The notice by the Law Society of Upper Canada warns that a lawyer who acts for multiple officers could end up in an untenable position of conflict.
"This notice by the Law Society will do much to advance the cause of civilian oversight of law enforcement," said Ian Scott, director of Ontario's Special Investigations Unit.
"It is now clear that a lawyer cannot act for more than one police officer in relation to SIU investigations."
Normally, a lawyer acting for several clients in a case is required under professional rules to disclose information obtained by one to the others.
The issue has been a sore point for the Special Investigations Unit — a civilian watchdog — and has been the subject of ongoing litigation by two families with relatives killed by police.
The families argued that sharing a lawyer allowed collusion among officers under investigation in violation of rules that officers involved in an incident not communicate with one another.
The law society notice, issued November 6, points out that Ontario's regulations prohibit officers under investigation for causing death or serious injury from being represented by the same legal counsel as witness officers.
The rules call for the chief of police to "segregate all police officers" involved in the incident from one another until after the special investigations unit has completed its interviews.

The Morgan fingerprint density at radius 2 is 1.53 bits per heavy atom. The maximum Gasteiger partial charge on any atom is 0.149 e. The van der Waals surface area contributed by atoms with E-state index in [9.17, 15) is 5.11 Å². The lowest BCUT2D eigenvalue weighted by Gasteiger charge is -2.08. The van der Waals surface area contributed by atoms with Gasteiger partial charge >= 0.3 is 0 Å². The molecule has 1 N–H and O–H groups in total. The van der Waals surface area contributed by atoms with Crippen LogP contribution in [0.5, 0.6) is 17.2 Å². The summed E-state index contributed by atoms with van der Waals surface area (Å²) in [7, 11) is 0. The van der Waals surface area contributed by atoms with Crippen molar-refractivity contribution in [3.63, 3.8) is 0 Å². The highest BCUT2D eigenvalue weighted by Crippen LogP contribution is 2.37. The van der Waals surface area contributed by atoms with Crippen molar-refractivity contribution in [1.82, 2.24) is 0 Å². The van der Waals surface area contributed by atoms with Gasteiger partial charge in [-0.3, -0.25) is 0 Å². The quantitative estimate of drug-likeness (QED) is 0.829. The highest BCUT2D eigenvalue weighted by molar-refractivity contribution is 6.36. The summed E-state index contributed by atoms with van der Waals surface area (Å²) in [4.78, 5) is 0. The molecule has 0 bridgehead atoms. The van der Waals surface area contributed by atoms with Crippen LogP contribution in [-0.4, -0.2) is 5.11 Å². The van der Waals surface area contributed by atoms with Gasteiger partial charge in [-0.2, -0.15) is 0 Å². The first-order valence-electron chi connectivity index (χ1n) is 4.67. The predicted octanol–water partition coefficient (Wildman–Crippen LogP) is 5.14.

In the past, officers have routinely retained the same lawyer. Their association has argued it's the same right to choose counsel that other citizens enjoy.
The law society argues the situation is different when it comes to acting for police.
"A lawyer retained to act for multiple officers must observe the law and not defeat the purpose of (the rules) by serving as a conduit between segregated officers," the law society said.
"Further, the law requires that a lawyer retained to act for multiple officers must not disclose anything, confidential or otherwise, said by one segregated officer to any other segregated officer until the SIU has completed its interviews."
Given the various directives and rules, the law society said it was difficult to see how segregated police officers can properly be jointly represented.
The notice also urged lawyers to review a year-old decision in which Ontario's top court ruled that officers under investigation by the civilian watchdog had no right to legal help in preparing their notes.
The Special Investigations Unit is an arm’s length agency that investigates reports involving police where there has been death, serious injury or allegations of sexual assault.